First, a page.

A while ago, I read someone’s manuscript describing the protagonist being dive-bombed and pecked by a crow. The mood promised shades of Hitchcock’s The Birds until the medics arrived. They took a look at the screaming woman’s wounds and diagnosed them at self-inflicted cuts. There went my suspension of disbelief. So I decided to share my thoughts on bites and what one might include to make the scene believable.
You see, any medic worth his license can tell the difference between stabbing and a bite by the pattern of the wound. What’s more, the medic can figure out what did the biting. Stabbings and cutting leave straight gashes and lacerations, and also internal injuries because they’re deeper than they’re wide (See image below left. The knife travels in a straight line. Mutilation leaves patterned lines.
Bites from birds and other animals may require rabies injections, but that didn’t come up in the story. Some birds can’t exert enough force to break the skin. Birds of prey like hawks, eagles, etc. can put a bad hurt on you. They dive at people and leave a jagged wound with or without bleeding, like the one directly below. Their claws can rip fresh wounds with lightning speed. Bird bites also carry the risk of infection.
A lot’s been said about shark attacks, but they’re not evil creatures that look for humans to eat. Most times, a shark might bite, drag the human through water, and then let go; it has mistaken the human for something it usually eats. In any case, the shark’s bite will leave a pie-shaped wound – perhaps broken bones in addition to tears in the skin or severed limbs. The damage can be fatal.
Bug bites vary depending on the type and whether or not they’re poisonous. A spider bite will leave a faint red mark, perhaps a blister, which will then loosen to form a deep boil like the one below.
Finally, the zombie bite – the worst kind, for the victim will get infected and become undead. Zombies do more damage to the skin than you might think because they don’t feel pain. They won’t care about how hard they bite or indulge any hang-ups about damaging their teeth. As it is, the human jaw can generate 180 psi. We’re capable of tearing flesh and biting off the nose/ear of other people. Zombies exert twice as much force, and if they’ve been reanimated for a long time, the teeth may be jagged and sharp. Note the damage in figures to left and below right.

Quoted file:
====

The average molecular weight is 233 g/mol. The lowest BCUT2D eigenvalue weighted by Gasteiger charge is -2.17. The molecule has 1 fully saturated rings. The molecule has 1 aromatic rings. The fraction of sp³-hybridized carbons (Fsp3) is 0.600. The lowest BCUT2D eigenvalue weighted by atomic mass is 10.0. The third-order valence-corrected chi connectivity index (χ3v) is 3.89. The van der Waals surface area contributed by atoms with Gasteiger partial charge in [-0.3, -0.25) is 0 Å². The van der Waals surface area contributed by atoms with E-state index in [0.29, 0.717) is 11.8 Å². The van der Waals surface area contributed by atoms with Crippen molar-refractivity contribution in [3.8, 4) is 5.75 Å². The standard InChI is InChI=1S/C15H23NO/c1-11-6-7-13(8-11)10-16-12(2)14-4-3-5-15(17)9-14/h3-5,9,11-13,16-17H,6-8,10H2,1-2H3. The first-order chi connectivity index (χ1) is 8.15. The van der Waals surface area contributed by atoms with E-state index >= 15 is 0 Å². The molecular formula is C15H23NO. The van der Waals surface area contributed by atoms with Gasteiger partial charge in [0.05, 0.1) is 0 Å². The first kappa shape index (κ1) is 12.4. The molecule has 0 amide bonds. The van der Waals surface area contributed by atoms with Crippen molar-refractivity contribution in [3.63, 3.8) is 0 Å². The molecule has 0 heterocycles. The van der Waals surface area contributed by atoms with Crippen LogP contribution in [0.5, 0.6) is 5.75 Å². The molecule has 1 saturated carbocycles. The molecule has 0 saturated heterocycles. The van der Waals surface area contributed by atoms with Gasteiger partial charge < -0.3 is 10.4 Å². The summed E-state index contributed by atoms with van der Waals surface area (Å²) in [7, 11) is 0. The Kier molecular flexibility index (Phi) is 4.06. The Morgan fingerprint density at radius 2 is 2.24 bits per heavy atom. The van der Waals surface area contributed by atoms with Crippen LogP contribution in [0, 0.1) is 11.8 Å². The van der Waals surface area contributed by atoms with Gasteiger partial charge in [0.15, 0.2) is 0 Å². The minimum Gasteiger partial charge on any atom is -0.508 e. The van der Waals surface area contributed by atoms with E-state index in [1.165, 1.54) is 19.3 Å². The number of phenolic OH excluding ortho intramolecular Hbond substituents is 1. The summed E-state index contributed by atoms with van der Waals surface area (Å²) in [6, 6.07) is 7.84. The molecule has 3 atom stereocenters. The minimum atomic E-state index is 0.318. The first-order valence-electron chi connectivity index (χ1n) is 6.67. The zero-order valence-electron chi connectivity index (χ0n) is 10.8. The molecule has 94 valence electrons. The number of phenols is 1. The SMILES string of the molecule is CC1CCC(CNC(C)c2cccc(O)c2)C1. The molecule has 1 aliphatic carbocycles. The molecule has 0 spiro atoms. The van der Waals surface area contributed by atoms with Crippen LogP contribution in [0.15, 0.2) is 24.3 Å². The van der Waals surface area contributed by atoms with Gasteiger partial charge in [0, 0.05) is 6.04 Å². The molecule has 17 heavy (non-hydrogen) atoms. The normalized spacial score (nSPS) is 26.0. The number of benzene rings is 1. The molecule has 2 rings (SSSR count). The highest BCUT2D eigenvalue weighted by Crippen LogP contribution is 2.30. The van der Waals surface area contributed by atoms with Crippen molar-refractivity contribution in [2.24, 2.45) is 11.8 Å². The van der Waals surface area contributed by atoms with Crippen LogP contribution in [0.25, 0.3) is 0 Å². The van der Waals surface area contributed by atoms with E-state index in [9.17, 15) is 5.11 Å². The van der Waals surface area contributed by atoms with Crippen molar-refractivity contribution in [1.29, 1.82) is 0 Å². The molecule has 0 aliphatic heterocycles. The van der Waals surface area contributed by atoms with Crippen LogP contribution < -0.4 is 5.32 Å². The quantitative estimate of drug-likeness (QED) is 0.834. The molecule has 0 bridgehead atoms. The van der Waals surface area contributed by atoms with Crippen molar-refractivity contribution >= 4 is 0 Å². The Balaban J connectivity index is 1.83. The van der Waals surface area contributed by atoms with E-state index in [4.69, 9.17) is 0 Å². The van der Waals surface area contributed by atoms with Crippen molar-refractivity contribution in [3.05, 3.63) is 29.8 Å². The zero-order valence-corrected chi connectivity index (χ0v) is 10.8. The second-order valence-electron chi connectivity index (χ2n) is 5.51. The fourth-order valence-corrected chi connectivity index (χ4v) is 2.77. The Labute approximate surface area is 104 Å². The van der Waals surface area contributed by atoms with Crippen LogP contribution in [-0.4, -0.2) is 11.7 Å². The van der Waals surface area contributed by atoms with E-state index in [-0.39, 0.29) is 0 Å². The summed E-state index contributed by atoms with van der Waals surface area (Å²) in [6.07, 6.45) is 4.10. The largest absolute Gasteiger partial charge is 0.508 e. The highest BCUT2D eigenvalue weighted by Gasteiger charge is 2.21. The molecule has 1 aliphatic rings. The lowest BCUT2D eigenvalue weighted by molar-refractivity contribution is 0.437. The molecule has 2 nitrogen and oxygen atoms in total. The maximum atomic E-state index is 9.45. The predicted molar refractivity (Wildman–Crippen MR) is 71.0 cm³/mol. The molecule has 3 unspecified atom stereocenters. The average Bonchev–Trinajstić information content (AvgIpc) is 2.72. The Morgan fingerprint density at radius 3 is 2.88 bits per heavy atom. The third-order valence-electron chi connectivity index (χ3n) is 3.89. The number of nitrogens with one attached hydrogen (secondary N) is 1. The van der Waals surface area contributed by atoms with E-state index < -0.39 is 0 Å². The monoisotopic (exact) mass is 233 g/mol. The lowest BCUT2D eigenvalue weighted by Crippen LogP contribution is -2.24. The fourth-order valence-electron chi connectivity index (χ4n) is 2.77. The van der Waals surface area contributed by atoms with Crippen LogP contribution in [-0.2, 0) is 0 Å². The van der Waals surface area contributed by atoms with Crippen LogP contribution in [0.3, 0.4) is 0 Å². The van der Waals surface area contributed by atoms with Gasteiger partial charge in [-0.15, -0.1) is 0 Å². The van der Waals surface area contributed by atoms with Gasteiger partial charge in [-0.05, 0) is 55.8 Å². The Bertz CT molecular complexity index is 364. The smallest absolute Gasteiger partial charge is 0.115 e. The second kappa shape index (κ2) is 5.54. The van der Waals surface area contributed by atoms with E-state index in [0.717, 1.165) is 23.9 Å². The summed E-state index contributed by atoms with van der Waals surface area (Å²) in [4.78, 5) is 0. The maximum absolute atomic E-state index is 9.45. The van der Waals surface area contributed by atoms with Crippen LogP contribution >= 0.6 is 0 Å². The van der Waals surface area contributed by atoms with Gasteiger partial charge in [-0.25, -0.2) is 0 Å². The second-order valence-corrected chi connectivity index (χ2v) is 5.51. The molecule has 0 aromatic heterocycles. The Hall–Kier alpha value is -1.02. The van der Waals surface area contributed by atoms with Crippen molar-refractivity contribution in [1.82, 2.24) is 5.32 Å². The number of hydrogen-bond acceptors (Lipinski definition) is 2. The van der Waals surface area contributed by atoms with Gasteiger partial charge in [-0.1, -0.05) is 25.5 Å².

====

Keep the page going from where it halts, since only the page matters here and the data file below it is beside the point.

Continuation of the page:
The legs and arms tend to be most vulnerable – it’s natural for a person to throw his arms over his face to ward off attackers. With zombies, this won’t work. Best defense is to fight or run like hell. Body armor for the hands and feet come to mind. That and a great headshot.
Barbara, Great article. Then there is this kind of bite: ex-wife’s boyfriend’s Mynah bird takes chunk out of my ear,the flowing blood reminding me that divorce needn’t be a bad thing. Lanny
Thanks for making me laugh. Great plot idea. Barbara of the Balloons 🙂
Marvelous article. I am teaching writing now and I always tell my students that all fiction needs that basis in reality. You need to do research to help make it believable. Great article.
Thank you! You do need some basis in reality to make your fiction believable. Barbara of the Balloons 🙂
Birds are certainly a curiosity. In the Army once, we had to set up a check point in the jungle. Unfortunately, to our dismay it was right under a nest, and the bird enjoyed diving on the men posted at the check point. To save them from bodily harm, we moved the check point down the road a ways (G). Thankfully, we didn’t have any injuries. We didn’t want tp bother the medics (ha).